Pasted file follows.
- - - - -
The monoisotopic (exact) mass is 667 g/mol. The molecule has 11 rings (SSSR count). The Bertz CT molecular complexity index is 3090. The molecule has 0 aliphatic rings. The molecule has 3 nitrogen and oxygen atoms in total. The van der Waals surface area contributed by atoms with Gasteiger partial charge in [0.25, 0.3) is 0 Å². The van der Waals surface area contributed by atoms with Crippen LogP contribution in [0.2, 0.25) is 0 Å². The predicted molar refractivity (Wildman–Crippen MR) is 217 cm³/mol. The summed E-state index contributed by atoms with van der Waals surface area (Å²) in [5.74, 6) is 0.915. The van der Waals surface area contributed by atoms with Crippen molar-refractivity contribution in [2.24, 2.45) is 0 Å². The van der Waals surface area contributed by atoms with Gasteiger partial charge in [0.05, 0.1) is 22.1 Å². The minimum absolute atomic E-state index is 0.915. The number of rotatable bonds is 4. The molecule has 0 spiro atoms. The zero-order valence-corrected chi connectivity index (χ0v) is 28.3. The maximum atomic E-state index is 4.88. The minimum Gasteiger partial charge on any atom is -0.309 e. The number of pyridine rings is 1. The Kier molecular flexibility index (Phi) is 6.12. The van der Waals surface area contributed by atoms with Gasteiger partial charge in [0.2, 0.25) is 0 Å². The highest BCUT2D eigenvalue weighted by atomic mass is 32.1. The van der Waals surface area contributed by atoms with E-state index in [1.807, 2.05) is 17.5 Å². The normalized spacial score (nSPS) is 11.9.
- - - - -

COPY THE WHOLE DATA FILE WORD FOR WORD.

The monoisotopic (exact) mass is 667 g/mol. The molecule has 11 rings (SSSR count). The Bertz CT molecular complexity index is 3090. The molecule has 0 aliphatic rings. The molecule has 3 nitrogen and oxygen atoms in total. The van der Waals surface area contributed by atoms with Gasteiger partial charge in [0.25, 0.3) is 0 Å². The van der Waals surface area contributed by atoms with Crippen LogP contribution in [0.2, 0.25) is 0 Å². The predicted molar refractivity (Wildman–Crippen MR) is 217 cm³/mol. The summed E-state index contributed by atoms with van der Waals surface area (Å²) in [5.74, 6) is 0.915. The van der Waals surface area contributed by atoms with Crippen molar-refractivity contribution in [2.24, 2.45) is 0 Å². The van der Waals surface area contributed by atoms with Gasteiger partial charge in [0.05, 0.1) is 22.1 Å². The minimum absolute atomic E-state index is 0.915. The number of rotatable bonds is 4. The molecule has 0 spiro atoms. The zero-order valence-corrected chi connectivity index (χ0v) is 28.3. The maximum atomic E-state index is 4.88. The minimum Gasteiger partial charge on any atom is -0.309 e. The number of pyridine rings is 1. The Kier molecular flexibility index (Phi) is 6.12. The van der Waals surface area contributed by atoms with Gasteiger partial charge in [0.2, 0.25) is 0 Å². The highest BCUT2D eigenvalue weighted by atomic mass is 32.1. The van der Waals surface area contributed by atoms with E-state index in [1.807, 2.05) is 17.5 Å². The normalized spacial score (nSPS) is 11.9.